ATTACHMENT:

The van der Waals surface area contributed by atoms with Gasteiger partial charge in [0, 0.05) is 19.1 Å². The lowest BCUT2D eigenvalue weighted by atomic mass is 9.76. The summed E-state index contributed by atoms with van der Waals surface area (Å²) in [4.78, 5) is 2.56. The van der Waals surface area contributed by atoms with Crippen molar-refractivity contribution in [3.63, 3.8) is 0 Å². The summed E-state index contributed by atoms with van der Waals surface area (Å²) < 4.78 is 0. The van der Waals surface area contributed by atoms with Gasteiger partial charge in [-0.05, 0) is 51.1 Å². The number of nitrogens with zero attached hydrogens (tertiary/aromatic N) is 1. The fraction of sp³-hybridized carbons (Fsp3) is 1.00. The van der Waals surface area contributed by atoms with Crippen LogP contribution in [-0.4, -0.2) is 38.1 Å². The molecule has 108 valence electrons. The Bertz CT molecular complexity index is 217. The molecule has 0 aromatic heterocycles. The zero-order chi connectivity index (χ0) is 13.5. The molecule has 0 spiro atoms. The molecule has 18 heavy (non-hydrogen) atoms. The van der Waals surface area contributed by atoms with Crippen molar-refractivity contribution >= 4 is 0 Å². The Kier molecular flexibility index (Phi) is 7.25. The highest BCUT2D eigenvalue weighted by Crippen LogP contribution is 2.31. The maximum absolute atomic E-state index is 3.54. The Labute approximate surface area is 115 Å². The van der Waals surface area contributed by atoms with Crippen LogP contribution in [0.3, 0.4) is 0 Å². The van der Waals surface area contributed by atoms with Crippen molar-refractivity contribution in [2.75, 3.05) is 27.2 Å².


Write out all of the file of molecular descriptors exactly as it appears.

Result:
The van der Waals surface area contributed by atoms with Gasteiger partial charge in [0, 0.05) is 19.1 Å². The lowest BCUT2D eigenvalue weighted by atomic mass is 9.76. The summed E-state index contributed by atoms with van der Waals surface area (Å²) in [4.78, 5) is 2.56. The van der Waals surface area contributed by atoms with Crippen molar-refractivity contribution in [3.63, 3.8) is 0 Å². The summed E-state index contributed by atoms with van der Waals surface area (Å²) < 4.78 is 0. The van der Waals surface area contributed by atoms with Gasteiger partial charge in [-0.05, 0) is 51.1 Å². The number of nitrogens with zero attached hydrogens (tertiary/aromatic N) is 1. The fraction of sp³-hybridized carbons (Fsp3) is 1.00. The van der Waals surface area contributed by atoms with Crippen LogP contribution in [-0.4, -0.2) is 38.1 Å². The molecule has 108 valence electrons. The Bertz CT molecular complexity index is 217. The molecule has 0 aromatic heterocycles. The zero-order chi connectivity index (χ0) is 13.5. The molecule has 0 spiro atoms. The molecule has 18 heavy (non-hydrogen) atoms. The van der Waals surface area contributed by atoms with Crippen molar-refractivity contribution >= 4 is 0 Å². The Kier molecular flexibility index (Phi) is 7.25. The highest BCUT2D eigenvalue weighted by Crippen LogP contribution is 2.31. The maximum absolute atomic E-state index is 3.54. The Labute approximate surface area is 115 Å². The van der Waals surface area contributed by atoms with Crippen LogP contribution in [0.3, 0.4) is 0 Å². The van der Waals surface area contributed by atoms with Crippen molar-refractivity contribution in [2.75, 3.05) is 27.2 Å².